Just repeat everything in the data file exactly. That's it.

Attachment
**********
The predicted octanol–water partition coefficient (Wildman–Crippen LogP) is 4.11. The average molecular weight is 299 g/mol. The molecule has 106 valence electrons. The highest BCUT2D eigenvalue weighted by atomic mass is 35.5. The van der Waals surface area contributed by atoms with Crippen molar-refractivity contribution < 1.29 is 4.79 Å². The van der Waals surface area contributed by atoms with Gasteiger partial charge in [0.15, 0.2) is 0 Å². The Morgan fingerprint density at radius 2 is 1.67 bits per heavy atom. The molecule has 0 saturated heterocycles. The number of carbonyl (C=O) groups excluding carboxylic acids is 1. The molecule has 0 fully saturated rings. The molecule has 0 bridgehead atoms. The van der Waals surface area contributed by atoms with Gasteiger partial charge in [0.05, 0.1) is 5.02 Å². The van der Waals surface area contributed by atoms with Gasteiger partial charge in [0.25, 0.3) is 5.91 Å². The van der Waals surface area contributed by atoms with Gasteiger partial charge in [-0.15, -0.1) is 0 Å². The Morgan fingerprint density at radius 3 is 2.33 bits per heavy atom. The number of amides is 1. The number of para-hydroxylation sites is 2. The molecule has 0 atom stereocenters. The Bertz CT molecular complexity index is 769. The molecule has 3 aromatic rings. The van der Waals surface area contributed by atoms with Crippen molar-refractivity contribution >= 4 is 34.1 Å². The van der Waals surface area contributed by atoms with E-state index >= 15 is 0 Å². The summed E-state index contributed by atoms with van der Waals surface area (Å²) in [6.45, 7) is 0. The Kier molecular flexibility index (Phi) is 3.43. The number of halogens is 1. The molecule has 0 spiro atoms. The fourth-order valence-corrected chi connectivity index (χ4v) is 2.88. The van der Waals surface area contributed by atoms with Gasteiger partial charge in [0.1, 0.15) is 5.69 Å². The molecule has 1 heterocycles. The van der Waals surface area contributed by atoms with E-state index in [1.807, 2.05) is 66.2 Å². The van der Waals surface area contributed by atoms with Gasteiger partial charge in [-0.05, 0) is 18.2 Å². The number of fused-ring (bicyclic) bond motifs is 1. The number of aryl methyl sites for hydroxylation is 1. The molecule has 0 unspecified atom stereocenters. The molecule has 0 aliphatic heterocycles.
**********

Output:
The predicted octanol–water partition coefficient (Wildman–Crippen LogP) is 4.11. The average molecular weight is 299 g/mol. The molecule has 106 valence electrons. The highest BCUT2D eigenvalue weighted by atomic mass is 35.5. The van der Waals surface area contributed by atoms with Crippen molar-refractivity contribution < 1.29 is 4.79 Å². The van der Waals surface area contributed by atoms with Gasteiger partial charge in [0.15, 0.2) is 0 Å². The Morgan fingerprint density at radius 2 is 1.67 bits per heavy atom. The molecule has 0 saturated heterocycles. The number of carbonyl (C=O) groups excluding carboxylic acids is 1. The molecule has 0 fully saturated rings. The molecule has 0 bridgehead atoms. The van der Waals surface area contributed by atoms with Gasteiger partial charge in [0.05, 0.1) is 5.02 Å². The van der Waals surface area contributed by atoms with Gasteiger partial charge in [0.25, 0.3) is 5.91 Å². The van der Waals surface area contributed by atoms with Gasteiger partial charge in [-0.15, -0.1) is 0 Å². The Morgan fingerprint density at radius 3 is 2.33 bits per heavy atom. The number of amides is 1. The number of para-hydroxylation sites is 2. The molecule has 0 atom stereocenters. The Bertz CT molecular complexity index is 769. The molecule has 3 aromatic rings. The van der Waals surface area contributed by atoms with Crippen molar-refractivity contribution >= 4 is 34.1 Å². The van der Waals surface area contributed by atoms with E-state index >= 15 is 0 Å². The summed E-state index contributed by atoms with van der Waals surface area (Å²) in [6.45, 7) is 0. The Kier molecular flexibility index (Phi) is 3.43. The number of halogens is 1. The molecule has 0 spiro atoms. The fourth-order valence-corrected chi connectivity index (χ4v) is 2.88. The van der Waals surface area contributed by atoms with Gasteiger partial charge in [0.1, 0.15) is 5.69 Å². The molecule has 1 heterocycles. The van der Waals surface area contributed by atoms with E-state index in [1.807, 2.05) is 66.2 Å². The van der Waals surface area contributed by atoms with Gasteiger partial charge in [-0.05, 0) is 18.2 Å². The number of fused-ring (bicyclic) bond motifs is 1. The number of aryl methyl sites for hydroxylation is 1. The molecule has 0 unspecified atom stereocenters. The molecule has 0 aliphatic heterocycles.